ChicagoRise falls

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ChicagoRise, a subsidiary of Chicago International Charter Schools, has dropped plans to “turnaround” Dulles elementary school this summer. The Chicago Alliance for School Excellence—in partnership with Victory Schools, a New York-based education management group that operates two schools under the Chicago International flag—has also killed its negotiations with Chicago Public Schools for a turnaround contract at Johnson elementary.

In their stead, Chicago Public Schools will once again create a performance school with the Academy for Urban School Leadership, a Chicago management group with expertise in teacher training. The outfit runs turnaround efforts at one high school and four elementary schools, and—in addition to the Johnson and Dulles projects—has committed to turnarounds at two other schools this summer.

Chicago International Executive Director Elizabeth Delaney Purvis would not name any specific sticking points that spoiled the negotiations. But she did describe a number of hurdles that ChicagoRise and district lawyers faced during negotiations—from how to pay for building renovations to financial responsibilities associated with extra building engineering services as the school day and year at Dulles are expanded.

 

ChicagoRise, a subsidiary of Chicago International Charter Schools, has dropped plans to “turnaround” Dulles elementary school this summer. The Chicago Alliance for School Excellence—in partnership with Victory Schools, a New York-based education management group that operates two schools under the Chicago International flag—has also killed its negotiations with Chicago Public Schools for a turnaround contract at Johnson elementary.

In their stead, Chicago Public Schools will once again create a performance school with the Academy for Urban School Leadership, a Chicago management group with expertise in teacher training. The outfit runs turnaround efforts at one high school and four elementary schools, and—in addition to the Johnson and Dulles projects—has committed to turnarounds at two other schools this summer.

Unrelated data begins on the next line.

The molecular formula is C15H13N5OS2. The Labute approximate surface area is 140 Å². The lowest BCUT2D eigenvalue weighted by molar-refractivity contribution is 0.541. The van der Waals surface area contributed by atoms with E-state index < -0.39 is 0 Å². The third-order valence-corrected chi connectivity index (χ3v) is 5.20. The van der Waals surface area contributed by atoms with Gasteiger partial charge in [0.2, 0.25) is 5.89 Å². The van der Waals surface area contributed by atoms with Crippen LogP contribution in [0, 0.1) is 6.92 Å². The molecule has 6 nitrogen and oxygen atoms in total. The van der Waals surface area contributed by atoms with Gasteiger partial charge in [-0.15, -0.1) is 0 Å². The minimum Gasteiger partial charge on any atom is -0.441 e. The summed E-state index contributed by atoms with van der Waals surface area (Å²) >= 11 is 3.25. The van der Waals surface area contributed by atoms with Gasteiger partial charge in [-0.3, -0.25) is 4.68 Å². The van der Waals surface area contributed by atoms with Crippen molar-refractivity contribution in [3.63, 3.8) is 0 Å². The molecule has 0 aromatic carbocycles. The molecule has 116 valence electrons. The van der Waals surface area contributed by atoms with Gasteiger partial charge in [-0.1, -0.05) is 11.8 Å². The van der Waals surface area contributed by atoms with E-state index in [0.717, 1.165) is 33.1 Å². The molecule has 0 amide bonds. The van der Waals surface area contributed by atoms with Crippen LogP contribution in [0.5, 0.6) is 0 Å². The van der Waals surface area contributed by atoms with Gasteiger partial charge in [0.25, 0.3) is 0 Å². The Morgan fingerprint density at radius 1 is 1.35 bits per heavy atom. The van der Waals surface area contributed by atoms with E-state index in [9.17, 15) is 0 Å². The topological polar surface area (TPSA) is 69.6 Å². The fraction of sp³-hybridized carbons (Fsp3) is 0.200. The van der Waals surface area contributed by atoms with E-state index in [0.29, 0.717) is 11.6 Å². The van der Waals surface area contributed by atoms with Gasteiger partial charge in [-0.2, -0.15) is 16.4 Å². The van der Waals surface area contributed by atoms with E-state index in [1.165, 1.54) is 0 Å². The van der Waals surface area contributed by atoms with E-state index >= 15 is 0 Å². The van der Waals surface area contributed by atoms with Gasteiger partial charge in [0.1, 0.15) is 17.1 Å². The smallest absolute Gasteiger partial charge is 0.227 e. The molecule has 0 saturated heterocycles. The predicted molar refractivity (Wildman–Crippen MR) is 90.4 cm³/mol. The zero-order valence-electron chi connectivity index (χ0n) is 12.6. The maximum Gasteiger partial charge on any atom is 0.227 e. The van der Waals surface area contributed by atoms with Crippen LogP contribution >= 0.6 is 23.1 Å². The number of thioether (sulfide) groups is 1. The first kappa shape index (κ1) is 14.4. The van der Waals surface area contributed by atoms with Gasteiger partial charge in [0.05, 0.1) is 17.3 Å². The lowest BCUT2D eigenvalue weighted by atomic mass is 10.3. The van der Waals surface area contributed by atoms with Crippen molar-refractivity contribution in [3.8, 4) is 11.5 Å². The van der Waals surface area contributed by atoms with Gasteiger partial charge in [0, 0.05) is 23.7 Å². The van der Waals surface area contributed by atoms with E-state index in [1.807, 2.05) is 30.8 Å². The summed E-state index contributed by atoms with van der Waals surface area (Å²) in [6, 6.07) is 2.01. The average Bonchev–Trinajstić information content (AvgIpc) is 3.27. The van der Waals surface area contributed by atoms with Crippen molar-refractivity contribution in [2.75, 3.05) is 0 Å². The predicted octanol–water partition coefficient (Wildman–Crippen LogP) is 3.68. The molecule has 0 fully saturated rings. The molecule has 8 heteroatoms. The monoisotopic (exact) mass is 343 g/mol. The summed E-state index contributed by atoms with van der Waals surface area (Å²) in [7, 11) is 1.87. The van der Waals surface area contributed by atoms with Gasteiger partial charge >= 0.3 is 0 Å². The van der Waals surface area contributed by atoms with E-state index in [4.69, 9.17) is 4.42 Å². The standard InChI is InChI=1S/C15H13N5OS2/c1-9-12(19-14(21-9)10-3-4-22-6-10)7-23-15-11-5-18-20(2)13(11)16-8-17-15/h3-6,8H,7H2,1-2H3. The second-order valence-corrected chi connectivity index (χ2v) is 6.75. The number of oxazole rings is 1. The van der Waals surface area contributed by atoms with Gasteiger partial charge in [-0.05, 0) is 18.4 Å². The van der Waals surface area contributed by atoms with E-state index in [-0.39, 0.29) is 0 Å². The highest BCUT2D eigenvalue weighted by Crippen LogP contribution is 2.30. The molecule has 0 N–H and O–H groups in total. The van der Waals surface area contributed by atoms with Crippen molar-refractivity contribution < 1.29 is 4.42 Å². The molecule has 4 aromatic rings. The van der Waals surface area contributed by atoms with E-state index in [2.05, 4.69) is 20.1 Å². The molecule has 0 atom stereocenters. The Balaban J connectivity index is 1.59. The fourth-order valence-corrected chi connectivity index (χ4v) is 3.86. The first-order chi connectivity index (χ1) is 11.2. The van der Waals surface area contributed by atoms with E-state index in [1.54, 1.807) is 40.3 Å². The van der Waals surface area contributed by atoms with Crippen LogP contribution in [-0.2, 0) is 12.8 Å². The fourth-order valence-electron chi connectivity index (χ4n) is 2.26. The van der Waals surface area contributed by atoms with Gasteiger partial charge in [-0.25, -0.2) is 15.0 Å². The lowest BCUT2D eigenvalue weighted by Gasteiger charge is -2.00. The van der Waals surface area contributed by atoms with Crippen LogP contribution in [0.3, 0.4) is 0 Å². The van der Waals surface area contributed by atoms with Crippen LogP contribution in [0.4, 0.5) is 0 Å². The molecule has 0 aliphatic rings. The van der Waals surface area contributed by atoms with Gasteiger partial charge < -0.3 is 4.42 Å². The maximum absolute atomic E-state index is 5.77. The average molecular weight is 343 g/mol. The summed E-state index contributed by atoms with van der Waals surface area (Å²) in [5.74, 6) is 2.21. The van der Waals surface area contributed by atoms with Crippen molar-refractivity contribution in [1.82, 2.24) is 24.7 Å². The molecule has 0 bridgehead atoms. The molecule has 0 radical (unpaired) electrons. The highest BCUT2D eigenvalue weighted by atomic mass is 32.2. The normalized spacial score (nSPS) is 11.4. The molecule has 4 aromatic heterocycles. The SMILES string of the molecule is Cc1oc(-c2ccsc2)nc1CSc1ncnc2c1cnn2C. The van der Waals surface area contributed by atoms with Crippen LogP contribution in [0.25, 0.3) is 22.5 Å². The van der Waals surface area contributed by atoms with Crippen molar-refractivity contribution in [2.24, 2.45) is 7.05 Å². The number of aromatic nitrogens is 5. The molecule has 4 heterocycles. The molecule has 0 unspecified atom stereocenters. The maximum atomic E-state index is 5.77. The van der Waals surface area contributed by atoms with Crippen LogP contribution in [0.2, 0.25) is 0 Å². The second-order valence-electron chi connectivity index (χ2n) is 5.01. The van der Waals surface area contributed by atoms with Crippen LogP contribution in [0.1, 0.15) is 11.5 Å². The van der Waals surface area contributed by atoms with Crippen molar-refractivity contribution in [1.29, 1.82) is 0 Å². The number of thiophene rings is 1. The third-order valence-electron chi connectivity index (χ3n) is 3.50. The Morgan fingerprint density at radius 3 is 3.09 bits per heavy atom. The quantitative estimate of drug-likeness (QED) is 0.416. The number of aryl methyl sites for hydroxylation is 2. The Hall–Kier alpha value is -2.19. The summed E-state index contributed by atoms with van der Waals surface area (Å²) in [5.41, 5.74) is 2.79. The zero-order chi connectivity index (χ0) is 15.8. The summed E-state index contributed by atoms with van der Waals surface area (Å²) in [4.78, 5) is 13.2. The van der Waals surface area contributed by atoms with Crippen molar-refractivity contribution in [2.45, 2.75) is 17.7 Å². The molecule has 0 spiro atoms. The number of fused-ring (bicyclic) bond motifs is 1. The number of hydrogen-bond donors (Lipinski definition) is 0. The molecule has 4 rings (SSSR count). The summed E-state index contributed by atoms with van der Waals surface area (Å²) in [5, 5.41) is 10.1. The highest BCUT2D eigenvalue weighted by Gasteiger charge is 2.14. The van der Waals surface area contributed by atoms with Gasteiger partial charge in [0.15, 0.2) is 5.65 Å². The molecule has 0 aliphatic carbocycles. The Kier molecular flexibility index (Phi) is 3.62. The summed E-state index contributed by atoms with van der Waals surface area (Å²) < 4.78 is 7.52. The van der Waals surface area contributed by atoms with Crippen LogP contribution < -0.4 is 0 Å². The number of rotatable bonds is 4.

Chicago International Executive Director Elizabeth Delaney Purvis would not name any specific sticking points that spoiled the negotiations. But she did describe a number of hurdles that ChicagoRise and district lawyers faced during negotiations—from how to pay for building renovations to financial responsibilities associated with extra building engineering services as the school day and year at Dulles are expanded.

Other hurdles: Who would pay for maintaining two student information systems, since Chicago International uses a different system than the one a turnaround school would need in order to accommodate district oversight. Potentially adding yet another layer of unwanted supervision, Purvis says the district would have to review any contracts that ChicagoRise struck with its new hires.

In the end, she says, time ran out, and the community needed to know who would manage the turnaround project. A public hearing for Dulles takes place this afternoon; a hearing took place yesterday for Johnson.

“There are hundreds of subtle differences between a contract turnaround and a charter,” says Purvis, crediting the district for its good-faith negotiations. “It’s a different model of school, and we felt we needed the same level of autonomy as we have in a charter.”

The role of community input was also rumored to have played a part. But Purvis says ChicagoRise was comfortable with an alternative local school advisory board similar to the ones in place at other turnaround schools.

Chicago International launched ChicagoRise in partnership with California-based NewSchools Venture Fund. Purvis says the fund granted about $300,000 in start-up funds but that nearly $2 million in expected operating grants from the fund and the Chicago Public Education Fund will be lost.

“I still think it’s going to happen some day,” she says.

The district’s controversial “turnaround” approach calls for a wholesale replacement of staff at struggling schools and a revamping of school culture and curriculum.